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BUSINESS ORGANIZATIONS: PART 3 - LIMITED LIABILITY COMPANIES-TAXATION BASICS

Posted by attorney Jeffrey Weaver

LLCs that have several owners are “Multi-Member" LLCs and are generally taxed by the IRS like partnerships, meaning that the LLC files an information tax return but does not actually pay taxes itself. Rather, the LLC passes its profits and losses through to its members, who report their portion of the LLC’s business income or loss on Schedule C of their individual income tax returns. An LLC that has one owner is called a “Single Member" limited liability company and is treated (by default) as a disregarded entity for Federal income tax purposes, just like a sole proprietorship. Thus, the profits and losses of the Single Member LLC aren’t taxed at the entity level and simply pass through to the single member, who then pays taxes on the income on his or her tax return. This means that both Single Member and Multi-Member LLCs offer the benefits of pass-through taxation of profits and losses and limited liability and personal protection for the owners. It is easy to see why the LLC of business organization has become the entity of choice for many new business owners.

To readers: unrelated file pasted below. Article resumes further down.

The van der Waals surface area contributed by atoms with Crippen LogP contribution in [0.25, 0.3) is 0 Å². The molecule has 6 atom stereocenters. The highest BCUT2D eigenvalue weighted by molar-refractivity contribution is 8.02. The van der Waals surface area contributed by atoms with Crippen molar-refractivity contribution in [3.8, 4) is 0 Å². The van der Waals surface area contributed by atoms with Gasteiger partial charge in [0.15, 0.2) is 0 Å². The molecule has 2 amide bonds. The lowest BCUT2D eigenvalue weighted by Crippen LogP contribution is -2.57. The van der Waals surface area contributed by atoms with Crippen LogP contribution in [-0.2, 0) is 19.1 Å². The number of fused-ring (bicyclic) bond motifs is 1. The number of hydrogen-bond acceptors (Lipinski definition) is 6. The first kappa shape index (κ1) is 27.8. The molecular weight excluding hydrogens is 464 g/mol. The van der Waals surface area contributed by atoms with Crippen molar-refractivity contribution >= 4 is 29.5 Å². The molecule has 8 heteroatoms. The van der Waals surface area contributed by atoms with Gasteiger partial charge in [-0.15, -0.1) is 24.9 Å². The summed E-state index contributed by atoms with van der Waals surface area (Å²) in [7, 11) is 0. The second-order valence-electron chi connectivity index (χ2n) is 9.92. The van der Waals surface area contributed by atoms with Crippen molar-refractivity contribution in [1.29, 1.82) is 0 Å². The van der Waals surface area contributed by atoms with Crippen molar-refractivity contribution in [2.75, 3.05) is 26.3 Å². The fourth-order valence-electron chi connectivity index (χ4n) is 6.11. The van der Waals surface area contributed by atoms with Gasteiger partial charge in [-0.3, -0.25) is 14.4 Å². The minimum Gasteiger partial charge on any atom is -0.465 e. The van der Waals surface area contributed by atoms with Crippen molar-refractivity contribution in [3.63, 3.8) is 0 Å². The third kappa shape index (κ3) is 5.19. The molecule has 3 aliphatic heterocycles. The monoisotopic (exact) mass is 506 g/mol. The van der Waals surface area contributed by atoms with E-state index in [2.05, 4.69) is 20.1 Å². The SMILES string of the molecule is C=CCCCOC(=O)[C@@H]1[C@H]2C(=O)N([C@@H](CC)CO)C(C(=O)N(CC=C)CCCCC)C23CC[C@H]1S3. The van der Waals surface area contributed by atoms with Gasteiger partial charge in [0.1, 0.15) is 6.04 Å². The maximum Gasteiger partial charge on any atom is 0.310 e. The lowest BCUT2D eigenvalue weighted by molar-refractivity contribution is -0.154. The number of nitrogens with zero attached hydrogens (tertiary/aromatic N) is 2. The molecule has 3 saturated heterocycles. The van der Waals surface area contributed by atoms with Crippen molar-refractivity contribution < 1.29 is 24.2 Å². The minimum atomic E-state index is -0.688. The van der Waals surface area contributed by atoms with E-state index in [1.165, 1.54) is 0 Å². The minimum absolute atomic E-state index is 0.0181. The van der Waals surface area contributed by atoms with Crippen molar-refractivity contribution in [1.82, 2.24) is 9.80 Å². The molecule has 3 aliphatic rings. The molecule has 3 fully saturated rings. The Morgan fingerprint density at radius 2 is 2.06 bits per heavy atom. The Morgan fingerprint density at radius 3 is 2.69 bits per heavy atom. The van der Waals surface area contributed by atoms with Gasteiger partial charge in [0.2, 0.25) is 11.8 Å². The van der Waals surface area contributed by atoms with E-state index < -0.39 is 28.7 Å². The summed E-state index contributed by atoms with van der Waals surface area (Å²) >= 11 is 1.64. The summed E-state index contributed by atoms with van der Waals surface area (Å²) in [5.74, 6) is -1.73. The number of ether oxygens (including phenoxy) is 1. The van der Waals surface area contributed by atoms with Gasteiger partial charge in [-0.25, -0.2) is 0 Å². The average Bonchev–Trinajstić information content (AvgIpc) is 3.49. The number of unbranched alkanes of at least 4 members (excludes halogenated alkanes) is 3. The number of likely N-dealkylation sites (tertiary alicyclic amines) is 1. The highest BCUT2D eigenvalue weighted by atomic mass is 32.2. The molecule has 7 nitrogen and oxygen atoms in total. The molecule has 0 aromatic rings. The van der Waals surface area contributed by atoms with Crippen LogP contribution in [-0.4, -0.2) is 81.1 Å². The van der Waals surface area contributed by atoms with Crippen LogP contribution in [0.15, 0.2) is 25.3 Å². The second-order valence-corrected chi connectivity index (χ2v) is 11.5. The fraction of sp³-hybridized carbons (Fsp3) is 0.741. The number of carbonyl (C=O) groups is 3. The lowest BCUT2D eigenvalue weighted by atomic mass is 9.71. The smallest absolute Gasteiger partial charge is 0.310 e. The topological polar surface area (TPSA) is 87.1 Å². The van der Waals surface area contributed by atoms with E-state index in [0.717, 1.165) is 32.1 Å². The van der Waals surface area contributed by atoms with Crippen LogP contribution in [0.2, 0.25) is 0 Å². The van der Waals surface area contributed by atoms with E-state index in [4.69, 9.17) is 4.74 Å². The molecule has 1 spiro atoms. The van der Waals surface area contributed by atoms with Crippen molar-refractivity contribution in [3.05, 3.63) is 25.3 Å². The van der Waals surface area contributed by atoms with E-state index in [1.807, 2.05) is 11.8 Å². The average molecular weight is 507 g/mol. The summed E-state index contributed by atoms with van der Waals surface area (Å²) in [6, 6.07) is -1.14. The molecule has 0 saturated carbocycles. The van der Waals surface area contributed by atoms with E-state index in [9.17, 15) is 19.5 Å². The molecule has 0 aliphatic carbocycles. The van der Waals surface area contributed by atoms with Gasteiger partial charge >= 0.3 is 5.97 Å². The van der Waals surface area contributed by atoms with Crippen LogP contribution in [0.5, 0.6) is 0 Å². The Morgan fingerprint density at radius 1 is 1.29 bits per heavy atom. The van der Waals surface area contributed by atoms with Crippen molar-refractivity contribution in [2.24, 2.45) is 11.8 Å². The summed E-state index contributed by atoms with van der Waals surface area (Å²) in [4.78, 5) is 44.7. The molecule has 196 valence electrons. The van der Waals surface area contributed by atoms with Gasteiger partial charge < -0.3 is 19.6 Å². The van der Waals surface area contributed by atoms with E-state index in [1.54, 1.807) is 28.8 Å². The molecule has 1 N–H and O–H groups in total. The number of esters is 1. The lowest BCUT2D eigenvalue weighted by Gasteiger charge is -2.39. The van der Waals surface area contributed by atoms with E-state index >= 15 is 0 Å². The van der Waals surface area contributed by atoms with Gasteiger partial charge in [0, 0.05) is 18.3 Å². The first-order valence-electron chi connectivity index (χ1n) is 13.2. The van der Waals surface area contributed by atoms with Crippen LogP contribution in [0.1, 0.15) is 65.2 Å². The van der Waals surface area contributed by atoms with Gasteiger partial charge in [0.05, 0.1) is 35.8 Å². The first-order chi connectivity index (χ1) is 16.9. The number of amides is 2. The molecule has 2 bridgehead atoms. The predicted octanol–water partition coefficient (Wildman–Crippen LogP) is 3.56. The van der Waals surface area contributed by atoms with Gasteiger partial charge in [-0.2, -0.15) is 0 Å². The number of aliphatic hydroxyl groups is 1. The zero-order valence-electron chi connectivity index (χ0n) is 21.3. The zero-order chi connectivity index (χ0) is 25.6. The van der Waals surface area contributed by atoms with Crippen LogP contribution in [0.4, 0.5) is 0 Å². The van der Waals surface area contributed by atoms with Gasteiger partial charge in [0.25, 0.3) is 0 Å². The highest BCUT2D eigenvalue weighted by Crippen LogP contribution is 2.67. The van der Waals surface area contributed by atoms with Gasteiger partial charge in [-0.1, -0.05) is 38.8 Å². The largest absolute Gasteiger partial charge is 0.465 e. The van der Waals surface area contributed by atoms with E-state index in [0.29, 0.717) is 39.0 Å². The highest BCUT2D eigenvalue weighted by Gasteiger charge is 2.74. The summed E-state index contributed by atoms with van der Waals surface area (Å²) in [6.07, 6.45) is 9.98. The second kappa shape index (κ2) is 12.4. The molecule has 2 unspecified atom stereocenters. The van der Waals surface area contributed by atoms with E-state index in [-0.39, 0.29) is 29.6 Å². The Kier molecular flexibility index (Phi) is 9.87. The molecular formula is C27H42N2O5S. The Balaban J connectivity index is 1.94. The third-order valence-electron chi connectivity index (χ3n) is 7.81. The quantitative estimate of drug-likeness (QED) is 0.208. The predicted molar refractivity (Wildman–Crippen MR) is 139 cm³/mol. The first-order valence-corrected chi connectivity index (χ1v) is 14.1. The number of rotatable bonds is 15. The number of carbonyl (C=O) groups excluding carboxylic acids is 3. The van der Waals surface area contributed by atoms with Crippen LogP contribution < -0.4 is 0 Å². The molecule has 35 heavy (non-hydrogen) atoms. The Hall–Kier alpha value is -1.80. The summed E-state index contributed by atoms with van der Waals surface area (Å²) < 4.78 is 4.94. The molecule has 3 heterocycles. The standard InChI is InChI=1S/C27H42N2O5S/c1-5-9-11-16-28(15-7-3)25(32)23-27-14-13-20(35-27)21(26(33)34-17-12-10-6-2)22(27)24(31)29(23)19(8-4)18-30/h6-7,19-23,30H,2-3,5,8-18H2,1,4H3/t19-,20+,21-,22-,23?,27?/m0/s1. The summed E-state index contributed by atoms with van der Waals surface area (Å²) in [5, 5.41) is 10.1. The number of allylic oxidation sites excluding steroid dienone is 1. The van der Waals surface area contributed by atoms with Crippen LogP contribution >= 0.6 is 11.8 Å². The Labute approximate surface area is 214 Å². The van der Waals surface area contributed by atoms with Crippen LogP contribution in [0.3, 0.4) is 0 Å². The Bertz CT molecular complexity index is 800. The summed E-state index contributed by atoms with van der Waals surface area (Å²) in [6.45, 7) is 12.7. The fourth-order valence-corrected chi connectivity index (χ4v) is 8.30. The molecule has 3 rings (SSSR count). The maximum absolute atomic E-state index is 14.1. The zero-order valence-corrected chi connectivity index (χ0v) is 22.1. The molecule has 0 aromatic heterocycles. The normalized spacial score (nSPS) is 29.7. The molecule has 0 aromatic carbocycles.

However, both Single Member and Multi-Member LLCs can elect to be taxed as a Corporation. Importantly, certain qualifying Single Member and Multi-Member LLCs can elect to be taxed as an S-Corporation, which may provide an opportunity for the members to enjoy significant tax savings. Tax treatment and related implications are extremely important to consider when determining whether an LLC is the appropriate entity for your business. There are many factors to consider when determining whether the default IRS treatment is best for your company, or whether you should affirmatively elect to be taxed as an S-Corporation.

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